2014 Book #6: Under the Net

2014 Book #6: Under the Net

underthenetI wanted so badly to like Under the Net, but until I hit about the 80% mark, I didn’t. Not at all. It’s another case of inability to like a novel if I don’t like the protagonist, as in Madame Bovary and Anna Karenina. If I can’t relate, I’m not interested.

Which was entirely the case here. Under the Net about Jake Donaghue, a thirtyish-year-old man who refuses to accept any responsibility, and a you’re-too-old-for-this-crap Bildungsroman. Through most of the novel, he frolics around London, living off of his friends and taking advantage of everyone and everything. He thoroughly enjoys himself. Somehow, everyone he knows doesn’t hate him even though he seemed to me like the most irritating person ever. He’s in love with a girl but isn’t willing to accept responsibility for that, either, so he runs off on his merry way. A couple of years before, he’d stayed in a hospital-of-sorts, where he was intentionally given colds and, sometimes, cures, where he met Hugo. They had all sorts of philosophical discussions, and Jake wrote a book about it and took all the credit. He spends much of Under the Net chasing Hugo around, trying to figure out exactly how angry he is. It’s all silliness until that last 20%, when Iris Murdoch makes sense of all the mischief and brings the novel together beautifully.

Under the Net isn’t the first book I’ve read by Murdoch, and, based on the others, it wasn’t what I was expecting. A few years ago, before the blog, I read and loved The Unicorn. Later, I blogged about The Bell, which was also fantastic. Both of those novels are serious, and I thought I’d be in for more of that. But no! Most of Under the Net seems more like an Evelyn Waugh (who I also love) novel like The Loved One, which is highlarious. Most of Under the Net is, too, though I spent most of it being irritated at Jake for being such a flippant idiot with zero consideration for anyone around him. There’s even an entirely ridiculous scene in which Jake and his friend break into a rival’s apartment and steal his movie-star dog. This novel is crazy.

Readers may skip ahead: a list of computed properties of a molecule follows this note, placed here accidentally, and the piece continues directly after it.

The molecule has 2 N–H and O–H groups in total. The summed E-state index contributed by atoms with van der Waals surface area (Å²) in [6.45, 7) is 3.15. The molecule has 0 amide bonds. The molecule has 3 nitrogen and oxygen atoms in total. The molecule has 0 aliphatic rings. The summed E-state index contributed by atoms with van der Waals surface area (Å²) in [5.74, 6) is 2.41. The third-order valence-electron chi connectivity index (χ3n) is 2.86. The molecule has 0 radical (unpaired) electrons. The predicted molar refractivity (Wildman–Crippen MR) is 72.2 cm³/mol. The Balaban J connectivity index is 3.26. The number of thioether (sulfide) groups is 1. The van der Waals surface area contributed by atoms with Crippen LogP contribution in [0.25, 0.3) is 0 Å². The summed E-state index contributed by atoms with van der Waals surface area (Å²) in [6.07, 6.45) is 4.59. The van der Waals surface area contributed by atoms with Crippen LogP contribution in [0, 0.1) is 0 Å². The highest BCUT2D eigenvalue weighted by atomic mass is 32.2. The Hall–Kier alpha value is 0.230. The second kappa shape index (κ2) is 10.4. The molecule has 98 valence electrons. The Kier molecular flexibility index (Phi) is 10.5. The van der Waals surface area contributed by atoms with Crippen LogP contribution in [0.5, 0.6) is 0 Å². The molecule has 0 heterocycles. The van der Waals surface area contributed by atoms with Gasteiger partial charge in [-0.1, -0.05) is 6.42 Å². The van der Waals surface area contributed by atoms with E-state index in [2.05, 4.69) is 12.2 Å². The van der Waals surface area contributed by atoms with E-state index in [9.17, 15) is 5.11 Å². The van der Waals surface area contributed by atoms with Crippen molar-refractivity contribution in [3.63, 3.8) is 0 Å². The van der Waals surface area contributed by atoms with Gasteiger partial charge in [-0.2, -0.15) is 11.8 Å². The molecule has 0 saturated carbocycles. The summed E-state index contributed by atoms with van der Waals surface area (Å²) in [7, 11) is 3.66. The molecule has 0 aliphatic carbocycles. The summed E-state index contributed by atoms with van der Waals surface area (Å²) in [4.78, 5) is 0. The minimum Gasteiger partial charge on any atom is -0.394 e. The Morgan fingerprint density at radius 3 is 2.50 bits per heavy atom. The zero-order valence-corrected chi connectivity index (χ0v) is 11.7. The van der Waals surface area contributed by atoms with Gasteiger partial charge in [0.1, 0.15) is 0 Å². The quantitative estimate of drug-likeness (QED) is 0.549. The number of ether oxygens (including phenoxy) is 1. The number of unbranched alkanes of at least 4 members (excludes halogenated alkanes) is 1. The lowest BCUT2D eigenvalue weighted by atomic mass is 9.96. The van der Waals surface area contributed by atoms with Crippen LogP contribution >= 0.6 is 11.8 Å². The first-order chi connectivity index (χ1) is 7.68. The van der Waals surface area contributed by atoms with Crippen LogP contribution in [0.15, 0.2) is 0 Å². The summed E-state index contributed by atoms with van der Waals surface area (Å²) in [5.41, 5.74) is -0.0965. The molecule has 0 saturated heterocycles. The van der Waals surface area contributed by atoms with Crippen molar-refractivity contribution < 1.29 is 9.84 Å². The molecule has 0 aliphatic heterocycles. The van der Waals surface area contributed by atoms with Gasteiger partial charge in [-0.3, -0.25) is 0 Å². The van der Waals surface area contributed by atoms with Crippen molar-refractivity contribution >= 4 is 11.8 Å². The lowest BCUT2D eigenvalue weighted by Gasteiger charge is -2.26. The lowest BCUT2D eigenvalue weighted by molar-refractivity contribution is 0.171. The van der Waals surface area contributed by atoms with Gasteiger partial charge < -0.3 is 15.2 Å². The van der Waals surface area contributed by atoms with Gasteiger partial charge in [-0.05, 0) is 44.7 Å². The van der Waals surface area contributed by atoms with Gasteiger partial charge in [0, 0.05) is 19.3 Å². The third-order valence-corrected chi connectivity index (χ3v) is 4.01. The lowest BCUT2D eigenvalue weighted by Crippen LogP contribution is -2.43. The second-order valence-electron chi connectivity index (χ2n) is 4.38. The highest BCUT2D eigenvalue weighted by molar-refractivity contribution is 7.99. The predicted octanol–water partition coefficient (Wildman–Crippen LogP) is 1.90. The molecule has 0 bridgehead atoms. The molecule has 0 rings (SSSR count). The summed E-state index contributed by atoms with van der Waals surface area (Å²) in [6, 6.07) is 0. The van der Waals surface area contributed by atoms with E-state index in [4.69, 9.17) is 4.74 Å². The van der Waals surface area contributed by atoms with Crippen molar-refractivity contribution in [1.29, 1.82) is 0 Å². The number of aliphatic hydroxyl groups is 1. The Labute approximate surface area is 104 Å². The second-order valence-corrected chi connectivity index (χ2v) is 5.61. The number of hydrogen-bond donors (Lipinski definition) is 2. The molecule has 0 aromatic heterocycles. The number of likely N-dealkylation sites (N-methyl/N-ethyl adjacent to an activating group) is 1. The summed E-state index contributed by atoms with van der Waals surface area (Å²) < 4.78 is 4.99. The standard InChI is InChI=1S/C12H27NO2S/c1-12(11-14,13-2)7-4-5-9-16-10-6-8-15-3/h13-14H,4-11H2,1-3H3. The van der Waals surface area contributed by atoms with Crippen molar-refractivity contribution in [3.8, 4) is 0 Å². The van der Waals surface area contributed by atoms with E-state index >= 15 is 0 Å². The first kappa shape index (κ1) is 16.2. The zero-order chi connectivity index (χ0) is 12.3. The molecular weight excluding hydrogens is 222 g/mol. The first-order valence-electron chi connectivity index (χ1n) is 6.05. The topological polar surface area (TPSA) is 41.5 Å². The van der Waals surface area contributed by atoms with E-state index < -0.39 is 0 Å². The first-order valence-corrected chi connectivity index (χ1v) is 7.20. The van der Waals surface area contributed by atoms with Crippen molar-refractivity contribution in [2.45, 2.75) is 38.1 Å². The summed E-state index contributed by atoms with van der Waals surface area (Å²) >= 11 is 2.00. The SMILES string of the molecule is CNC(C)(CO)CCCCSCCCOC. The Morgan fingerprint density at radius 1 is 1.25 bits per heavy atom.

It’s also a good example of why I need to get over whether or not I like the protagonist. Maybe, as I’ve gotten older, I’ve gotten lazier. When I was in college, I thought of most novels as a challenge, and now, reading is pure recreation. After finishing Under the Net, I see why Murdoch did what she did and why that makes it a fantastic novel, but I had no interest while I was actually reading it. (In my defense, I did do that with Madame Bovary and Anna Karenina and still hated them.) Here, I didn’t exactly spoil my experience, but I would have enjoyed it more if I hadn’t decided that I hated the protagonist and just sped through it. Lesson learned? Probably not.

So. Here’s what I think about Under the Net: it’s beautiful and absolutely fantastic. I’ll have to read it again and be a little more forgiving of Jake – even though he’s about thirty and should know better. If nothing else, it’s worth reading to see the variety of which Murdoch is capable. I have a few more of her books at home, and now they’ve moved way up on my to-be-read list. Speaking of, Under the Net is book #4 toward Roof Beam Reader’s 2014 TBR Pile Challenge. I’m well on my way!

In other news, I happened upon quite the kitteh battle last Friday:

Aaaand I bought a bunch of king cake babies. Whatever might I do with them?

Finally, here’s a blurry picture of our house slowly being torn apart for a renovation. That’s original transom glass that a previous owner walled in. We should have a new door next week!

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Indices, etc, coming soon!